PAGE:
Why did you take up civil service examinations as an issue in your work?
Because it was a very common sight. My father also wanted me to appear for civil service examinations but I was not interested, I wanted to pursue media studies. But my father was very keen and I appeared for the prelims. I did not clear the exams. And around me, there were so many guys, so many cases of burnouts who would spend 10-15 years preparing for the exams and at the end of the day, they would get nothing.
One of the guys even committed suicide. His father was a well-known advocate but this guy was so passionate about the IAS exam that after he failed to clear the fourth attempt, he went to the Gandhi Setu and jumped. His body was fished out from the river three-four days later. So I thought all these stories should be told because civil services is a general aspiration of the middle-class Biharis.
In Patna, you would find 50-60 guys out of 100 who would try for civil services.
Has Orwell influenced your work?
No, Orwell influenced me in a different way. When I passed my 12th and was starting with BSc, I had read only a few novels in English, I was reading Hindi and Urdu and I was not aware of the existence of George Orwell. In the early 90s when my brother was doing his BA, he got a book in which there was a story called Animal Farm. The book said that the author was born in Motihari so I read about him and found that he was considered to be one of the greatest writers of the 20th century. So I thought if this guy from my hometown was such a splendid writer, I could be a writer too.
And my next novel titled Aslam, Orwell and a Pornstar, is specifically about Geroge Orwell. In the book a guy called Aslam Sherkhan is born in the same house as Orwell and begins to believe that he is in fact the incarnation of George Orwell. It is set in Motihari and Los Angeles.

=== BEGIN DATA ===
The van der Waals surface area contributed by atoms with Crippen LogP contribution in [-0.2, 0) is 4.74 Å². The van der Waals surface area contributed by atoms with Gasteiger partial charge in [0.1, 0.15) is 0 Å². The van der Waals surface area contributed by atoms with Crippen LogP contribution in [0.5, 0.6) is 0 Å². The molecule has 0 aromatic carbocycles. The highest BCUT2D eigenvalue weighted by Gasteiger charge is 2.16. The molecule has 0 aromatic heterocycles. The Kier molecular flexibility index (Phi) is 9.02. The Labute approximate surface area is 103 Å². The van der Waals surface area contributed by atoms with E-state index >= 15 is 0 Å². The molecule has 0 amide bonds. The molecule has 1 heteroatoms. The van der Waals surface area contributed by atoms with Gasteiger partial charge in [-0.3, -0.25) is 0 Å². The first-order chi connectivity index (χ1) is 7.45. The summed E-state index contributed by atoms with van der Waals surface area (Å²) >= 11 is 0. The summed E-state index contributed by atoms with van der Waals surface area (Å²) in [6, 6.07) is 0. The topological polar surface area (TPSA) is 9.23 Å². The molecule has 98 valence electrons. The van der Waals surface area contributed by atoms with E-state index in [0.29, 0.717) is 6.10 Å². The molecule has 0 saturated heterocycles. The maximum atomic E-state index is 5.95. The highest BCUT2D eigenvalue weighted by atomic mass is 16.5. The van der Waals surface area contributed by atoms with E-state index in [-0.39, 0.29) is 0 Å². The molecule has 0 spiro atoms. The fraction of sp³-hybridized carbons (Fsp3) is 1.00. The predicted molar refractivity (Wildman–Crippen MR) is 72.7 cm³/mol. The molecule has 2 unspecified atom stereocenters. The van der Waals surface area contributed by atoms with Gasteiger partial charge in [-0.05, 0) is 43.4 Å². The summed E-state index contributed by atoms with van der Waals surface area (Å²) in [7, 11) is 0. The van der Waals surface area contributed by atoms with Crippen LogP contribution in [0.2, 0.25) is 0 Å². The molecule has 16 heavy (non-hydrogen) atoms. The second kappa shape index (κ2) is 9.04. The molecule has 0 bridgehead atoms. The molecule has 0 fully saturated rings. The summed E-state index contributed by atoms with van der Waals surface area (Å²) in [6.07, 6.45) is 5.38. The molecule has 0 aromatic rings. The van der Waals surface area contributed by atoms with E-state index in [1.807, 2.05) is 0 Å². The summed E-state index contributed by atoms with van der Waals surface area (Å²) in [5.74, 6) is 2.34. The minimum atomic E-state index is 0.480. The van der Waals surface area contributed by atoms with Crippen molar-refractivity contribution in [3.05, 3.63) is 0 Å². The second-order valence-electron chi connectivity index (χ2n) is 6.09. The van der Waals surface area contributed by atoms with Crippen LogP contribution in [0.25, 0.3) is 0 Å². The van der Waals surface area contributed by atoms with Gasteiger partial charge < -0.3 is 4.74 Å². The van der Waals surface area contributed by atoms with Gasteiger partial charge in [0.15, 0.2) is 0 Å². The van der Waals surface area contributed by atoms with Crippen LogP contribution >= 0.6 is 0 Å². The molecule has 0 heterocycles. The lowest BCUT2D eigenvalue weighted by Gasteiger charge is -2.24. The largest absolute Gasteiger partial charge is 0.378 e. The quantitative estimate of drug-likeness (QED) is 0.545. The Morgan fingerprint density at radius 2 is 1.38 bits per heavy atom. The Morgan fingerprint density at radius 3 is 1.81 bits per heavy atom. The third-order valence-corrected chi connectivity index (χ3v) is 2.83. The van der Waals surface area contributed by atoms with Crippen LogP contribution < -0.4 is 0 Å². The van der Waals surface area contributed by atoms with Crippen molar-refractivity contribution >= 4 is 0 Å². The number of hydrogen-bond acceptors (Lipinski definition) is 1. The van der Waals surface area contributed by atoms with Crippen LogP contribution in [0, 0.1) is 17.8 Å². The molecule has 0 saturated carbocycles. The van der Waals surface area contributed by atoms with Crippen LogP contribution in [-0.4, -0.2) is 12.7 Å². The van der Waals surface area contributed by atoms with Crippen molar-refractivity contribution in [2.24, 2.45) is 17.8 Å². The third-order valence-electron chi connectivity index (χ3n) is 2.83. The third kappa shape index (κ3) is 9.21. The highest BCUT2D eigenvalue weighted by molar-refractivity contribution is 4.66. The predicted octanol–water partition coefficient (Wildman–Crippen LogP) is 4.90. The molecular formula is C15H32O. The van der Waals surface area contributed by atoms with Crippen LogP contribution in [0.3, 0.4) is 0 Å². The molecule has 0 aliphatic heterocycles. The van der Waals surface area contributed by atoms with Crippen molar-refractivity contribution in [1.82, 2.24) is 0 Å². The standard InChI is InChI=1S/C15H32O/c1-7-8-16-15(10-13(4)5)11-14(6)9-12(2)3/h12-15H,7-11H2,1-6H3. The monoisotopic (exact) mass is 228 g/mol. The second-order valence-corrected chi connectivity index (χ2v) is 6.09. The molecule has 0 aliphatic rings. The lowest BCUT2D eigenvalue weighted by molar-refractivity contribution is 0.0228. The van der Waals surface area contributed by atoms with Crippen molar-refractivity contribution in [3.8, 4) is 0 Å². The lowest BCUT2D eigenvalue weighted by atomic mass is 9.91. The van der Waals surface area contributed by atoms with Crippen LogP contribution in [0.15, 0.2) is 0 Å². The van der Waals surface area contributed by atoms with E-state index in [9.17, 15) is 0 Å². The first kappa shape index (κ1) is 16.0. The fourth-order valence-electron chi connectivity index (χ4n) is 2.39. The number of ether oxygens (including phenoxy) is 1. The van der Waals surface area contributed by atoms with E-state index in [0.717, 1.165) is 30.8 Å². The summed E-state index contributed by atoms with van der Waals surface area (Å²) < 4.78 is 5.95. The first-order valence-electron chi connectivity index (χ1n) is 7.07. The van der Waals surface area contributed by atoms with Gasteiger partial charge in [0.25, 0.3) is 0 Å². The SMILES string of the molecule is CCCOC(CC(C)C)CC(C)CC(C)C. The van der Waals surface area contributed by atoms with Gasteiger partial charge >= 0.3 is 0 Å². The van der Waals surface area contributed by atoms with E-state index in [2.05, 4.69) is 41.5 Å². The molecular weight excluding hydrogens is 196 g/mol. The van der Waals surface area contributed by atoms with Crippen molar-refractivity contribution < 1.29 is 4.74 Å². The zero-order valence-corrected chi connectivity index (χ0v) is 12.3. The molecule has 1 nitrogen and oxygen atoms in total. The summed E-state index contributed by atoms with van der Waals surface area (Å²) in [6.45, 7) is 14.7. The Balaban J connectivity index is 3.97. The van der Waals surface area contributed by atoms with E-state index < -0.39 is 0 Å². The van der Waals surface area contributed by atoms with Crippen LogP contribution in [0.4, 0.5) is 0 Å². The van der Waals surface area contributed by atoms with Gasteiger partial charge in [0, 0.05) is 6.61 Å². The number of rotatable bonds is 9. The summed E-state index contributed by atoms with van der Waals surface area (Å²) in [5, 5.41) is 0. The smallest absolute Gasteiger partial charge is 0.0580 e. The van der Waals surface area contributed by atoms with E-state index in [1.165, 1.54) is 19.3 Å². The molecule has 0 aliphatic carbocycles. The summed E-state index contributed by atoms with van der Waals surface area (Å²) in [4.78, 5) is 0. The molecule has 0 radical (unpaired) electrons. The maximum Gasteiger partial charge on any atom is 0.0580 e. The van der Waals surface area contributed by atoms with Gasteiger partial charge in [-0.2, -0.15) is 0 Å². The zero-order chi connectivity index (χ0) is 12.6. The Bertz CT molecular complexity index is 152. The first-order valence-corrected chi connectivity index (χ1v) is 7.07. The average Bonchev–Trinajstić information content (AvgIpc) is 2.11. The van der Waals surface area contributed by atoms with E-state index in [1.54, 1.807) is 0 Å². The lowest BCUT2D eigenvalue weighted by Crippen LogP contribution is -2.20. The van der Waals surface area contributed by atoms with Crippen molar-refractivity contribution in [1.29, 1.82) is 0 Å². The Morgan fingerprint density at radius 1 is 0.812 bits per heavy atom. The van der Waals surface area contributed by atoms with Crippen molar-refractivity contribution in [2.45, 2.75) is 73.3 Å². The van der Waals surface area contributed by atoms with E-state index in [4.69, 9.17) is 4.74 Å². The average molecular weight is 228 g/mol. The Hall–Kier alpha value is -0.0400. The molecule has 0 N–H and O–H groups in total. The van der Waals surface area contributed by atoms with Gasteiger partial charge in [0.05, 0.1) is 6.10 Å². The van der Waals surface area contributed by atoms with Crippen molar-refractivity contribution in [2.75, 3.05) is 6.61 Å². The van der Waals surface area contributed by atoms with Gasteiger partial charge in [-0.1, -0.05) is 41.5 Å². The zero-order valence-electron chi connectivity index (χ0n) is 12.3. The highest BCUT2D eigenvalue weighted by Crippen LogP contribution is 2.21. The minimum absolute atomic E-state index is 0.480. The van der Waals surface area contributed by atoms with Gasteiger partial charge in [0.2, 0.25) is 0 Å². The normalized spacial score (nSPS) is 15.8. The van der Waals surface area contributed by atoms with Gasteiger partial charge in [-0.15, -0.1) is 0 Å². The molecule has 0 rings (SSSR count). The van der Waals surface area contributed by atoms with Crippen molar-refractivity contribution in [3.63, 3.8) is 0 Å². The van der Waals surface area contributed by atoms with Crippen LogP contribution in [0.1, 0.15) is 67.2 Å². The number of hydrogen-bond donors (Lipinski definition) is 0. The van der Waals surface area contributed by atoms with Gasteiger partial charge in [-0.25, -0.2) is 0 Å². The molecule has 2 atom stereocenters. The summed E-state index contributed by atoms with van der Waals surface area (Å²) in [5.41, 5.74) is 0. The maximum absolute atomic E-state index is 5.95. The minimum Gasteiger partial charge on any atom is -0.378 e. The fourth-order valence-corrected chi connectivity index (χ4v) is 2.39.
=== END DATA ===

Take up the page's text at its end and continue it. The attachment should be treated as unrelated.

Was reading a habit you cultivated over time?
Actually, it all started when I was five or six years old and my father gifted me the Balbharati.
At the time I was not aware that books existed beyond the classroom.
So I asked him, "What is this book? Is it for class?"
And he said 'no, this is a storybook. Similar stories like the ones you hear from your dadi or your mother are written here.' I was fascinated.
Then, when I was in class seven one of Patna's Hindi newspapers, Pradeep, published a serialised version of Devkinandan Khatri's Chandrakanta and I got addicted to that. This was the first instigation and soon after I shifted to my nanaji's place, where my maternal uncle had big almirah full of books, mostly pulp fiction, and in one year I had finished reading the entire cupboard full of books.
What are some of your favourite works?
I am very fond of Phanishwar Nath 'Renu', Premchand, Manto, and Chughtai. I used to read Deputy Nazeer Ahmed's didactic novels. But the influence on my writing is mostly that of Renu because he was the person who has portrayed the rural life in his works like Teesri Kasam.